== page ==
I must admit that I have not been much for politics in my life. But when I see our country teetering on financial disaster by crooked bankers and business people alike, it makes me wonder how long it is going to take us to kick out the crooks in Washington? A new bill that is being introduced smacks of lobbyists paying big bucks to congressmen, who in my opinion need to be replaced. When our congress protects special interest groups during a time when the average American is experiencing financial hardships, I believe it is time to get political and call for replacing these people.
Who are the congressman supporting this bill?
The Combating Online Infringement and Counterfeits Act is sponsored by Senate Judiciary Committee Chairman Patrick Leahy (D-Vt.) and senior Republican member Orrin Hatch (R-Utah), and co-sponsored by a number of Senate Democrats, including Herb Kohl (D-Wis.), Arlen Specter (D-Pa.), Chuck Schumer (D-N.Y.), Dick Durbin (D-Ill.), plus others.
This is what the bill will try to do:
The bill takes the novel step of not only cracking down on domestic sites that illegally distribute copyrighted material, but also authorizes the Department of Justice to choke off access to foreign sites, including ordering domestic ISPs and payment providers to either block or stop doing business with the infringing sites.
The bill – which would need to survive a full vote in the Senate, the House, and be signed into law by President Obama – would authorize the Department of Justice to file an in rem civil action against a domain name, and seek a preliminary order from the court that the domain name is being used to traffic infringing material. (The term in rem refers to a suit against a thing – in this case, a domain – rather than a specific individual or individuals.)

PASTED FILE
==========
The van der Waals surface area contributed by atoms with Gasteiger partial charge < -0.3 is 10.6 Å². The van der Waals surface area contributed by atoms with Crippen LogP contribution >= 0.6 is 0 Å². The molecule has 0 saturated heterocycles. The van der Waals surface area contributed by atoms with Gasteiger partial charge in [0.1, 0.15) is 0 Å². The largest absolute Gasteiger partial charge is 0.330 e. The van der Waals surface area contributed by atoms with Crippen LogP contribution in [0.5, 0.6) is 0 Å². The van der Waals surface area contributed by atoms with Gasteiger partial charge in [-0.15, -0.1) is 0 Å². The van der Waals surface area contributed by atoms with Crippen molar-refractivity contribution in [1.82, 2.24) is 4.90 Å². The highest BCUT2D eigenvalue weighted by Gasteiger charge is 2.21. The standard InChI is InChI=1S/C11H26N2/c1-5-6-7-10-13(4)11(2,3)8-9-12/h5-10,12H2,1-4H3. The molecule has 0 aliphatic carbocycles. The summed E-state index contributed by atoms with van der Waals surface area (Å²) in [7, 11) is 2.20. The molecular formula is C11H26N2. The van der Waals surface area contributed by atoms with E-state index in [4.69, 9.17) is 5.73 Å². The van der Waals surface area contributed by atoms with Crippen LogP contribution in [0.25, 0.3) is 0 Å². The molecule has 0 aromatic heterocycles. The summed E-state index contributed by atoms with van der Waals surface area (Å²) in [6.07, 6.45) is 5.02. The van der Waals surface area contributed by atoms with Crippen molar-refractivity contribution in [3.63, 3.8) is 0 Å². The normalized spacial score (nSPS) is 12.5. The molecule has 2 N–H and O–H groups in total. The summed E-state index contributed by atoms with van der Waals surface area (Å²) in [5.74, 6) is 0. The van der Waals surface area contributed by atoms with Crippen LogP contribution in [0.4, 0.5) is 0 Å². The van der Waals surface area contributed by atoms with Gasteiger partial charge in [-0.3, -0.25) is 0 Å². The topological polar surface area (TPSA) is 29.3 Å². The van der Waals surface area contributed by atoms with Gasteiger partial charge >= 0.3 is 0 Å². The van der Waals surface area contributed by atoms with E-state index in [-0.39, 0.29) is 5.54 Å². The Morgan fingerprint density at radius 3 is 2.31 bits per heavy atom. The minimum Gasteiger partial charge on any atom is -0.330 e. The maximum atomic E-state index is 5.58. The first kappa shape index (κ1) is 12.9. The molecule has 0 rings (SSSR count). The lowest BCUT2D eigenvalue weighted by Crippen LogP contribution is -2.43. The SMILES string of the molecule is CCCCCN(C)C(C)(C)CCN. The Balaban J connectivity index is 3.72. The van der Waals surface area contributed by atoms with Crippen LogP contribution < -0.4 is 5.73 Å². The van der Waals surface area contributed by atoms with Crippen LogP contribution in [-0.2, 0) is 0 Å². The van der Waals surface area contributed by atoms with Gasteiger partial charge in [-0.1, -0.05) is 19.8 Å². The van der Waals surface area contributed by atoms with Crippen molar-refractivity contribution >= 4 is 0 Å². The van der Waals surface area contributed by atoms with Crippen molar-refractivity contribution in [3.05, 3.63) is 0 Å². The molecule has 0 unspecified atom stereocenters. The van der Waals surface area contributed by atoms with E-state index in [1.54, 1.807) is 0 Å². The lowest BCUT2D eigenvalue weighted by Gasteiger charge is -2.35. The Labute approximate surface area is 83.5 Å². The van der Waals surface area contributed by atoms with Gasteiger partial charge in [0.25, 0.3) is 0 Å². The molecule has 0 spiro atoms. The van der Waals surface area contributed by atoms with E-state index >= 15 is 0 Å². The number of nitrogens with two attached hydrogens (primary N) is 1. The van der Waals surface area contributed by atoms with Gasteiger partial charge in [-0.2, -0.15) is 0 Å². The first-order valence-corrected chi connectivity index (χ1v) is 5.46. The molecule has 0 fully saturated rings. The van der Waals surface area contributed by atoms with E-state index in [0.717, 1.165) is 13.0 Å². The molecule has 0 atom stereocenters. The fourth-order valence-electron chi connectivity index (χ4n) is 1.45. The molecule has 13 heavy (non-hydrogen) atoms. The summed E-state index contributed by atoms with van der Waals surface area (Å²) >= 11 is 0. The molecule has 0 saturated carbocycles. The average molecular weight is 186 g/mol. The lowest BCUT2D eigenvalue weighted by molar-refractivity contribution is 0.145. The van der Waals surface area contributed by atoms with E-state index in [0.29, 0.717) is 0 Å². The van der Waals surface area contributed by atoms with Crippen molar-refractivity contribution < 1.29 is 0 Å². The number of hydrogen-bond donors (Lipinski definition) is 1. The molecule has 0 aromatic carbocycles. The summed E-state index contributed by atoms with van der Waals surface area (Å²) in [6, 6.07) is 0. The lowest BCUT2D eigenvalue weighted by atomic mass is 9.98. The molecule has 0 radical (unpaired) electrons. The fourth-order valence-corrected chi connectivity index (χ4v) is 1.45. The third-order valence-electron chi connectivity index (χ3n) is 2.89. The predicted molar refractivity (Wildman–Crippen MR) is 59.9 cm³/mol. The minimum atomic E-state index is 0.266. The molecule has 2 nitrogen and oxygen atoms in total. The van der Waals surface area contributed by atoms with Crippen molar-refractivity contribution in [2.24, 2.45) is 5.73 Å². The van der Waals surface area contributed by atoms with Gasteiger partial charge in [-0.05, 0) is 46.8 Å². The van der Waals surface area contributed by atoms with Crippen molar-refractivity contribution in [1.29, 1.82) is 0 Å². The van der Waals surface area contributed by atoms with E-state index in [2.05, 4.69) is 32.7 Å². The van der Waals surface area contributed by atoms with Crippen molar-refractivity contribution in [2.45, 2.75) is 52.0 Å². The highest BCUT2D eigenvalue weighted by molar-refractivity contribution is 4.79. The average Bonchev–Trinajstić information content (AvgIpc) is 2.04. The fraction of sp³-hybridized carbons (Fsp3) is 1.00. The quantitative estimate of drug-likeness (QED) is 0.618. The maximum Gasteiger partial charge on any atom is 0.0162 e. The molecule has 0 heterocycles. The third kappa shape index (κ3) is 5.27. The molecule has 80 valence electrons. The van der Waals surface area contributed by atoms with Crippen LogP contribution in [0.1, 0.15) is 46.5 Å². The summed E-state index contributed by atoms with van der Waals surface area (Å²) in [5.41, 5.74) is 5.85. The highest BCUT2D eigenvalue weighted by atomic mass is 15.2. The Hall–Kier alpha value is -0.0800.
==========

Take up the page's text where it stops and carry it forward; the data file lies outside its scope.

According to the COICA bill, a domestic registrar would be required to suspend the site’s domain once the order was received.
The DOJ would use a slightly different procedure for sites hosting allegedly pirated materials outside the United States. In that case, the DOJ could serve the order either to one or a collection of ISPs, which could display the site; to a financial payment provider, such as eBay’s PayPal or a credit-card service; or to a display advertiser, such as Google or Microsoft.
In the ISPs’ case, the order would require the ISP to block access to the site. The payment processor and display advertiser would be required to block payments and ads to the site. It wasn’t clear what leeway an ISP would have to contest the DOJ’s order, or if any ISP would do so.
According to the bill, the U.S. Attorney General would require the DOJ’s intellectual property enforcement coordinator to post a list of the infringing sites. The AG may also expand the order to additional domains.
Believe me when I say that I do not support piracy nor any site distributing pirated material. But the cost to enforce this is going to cost us taxpayers millions at a time the money needs to be spent on getting the economy heading in the right direction. A bill like this should have been passed five years ago when times were good, before the economy took a nose dive. Just my two cents.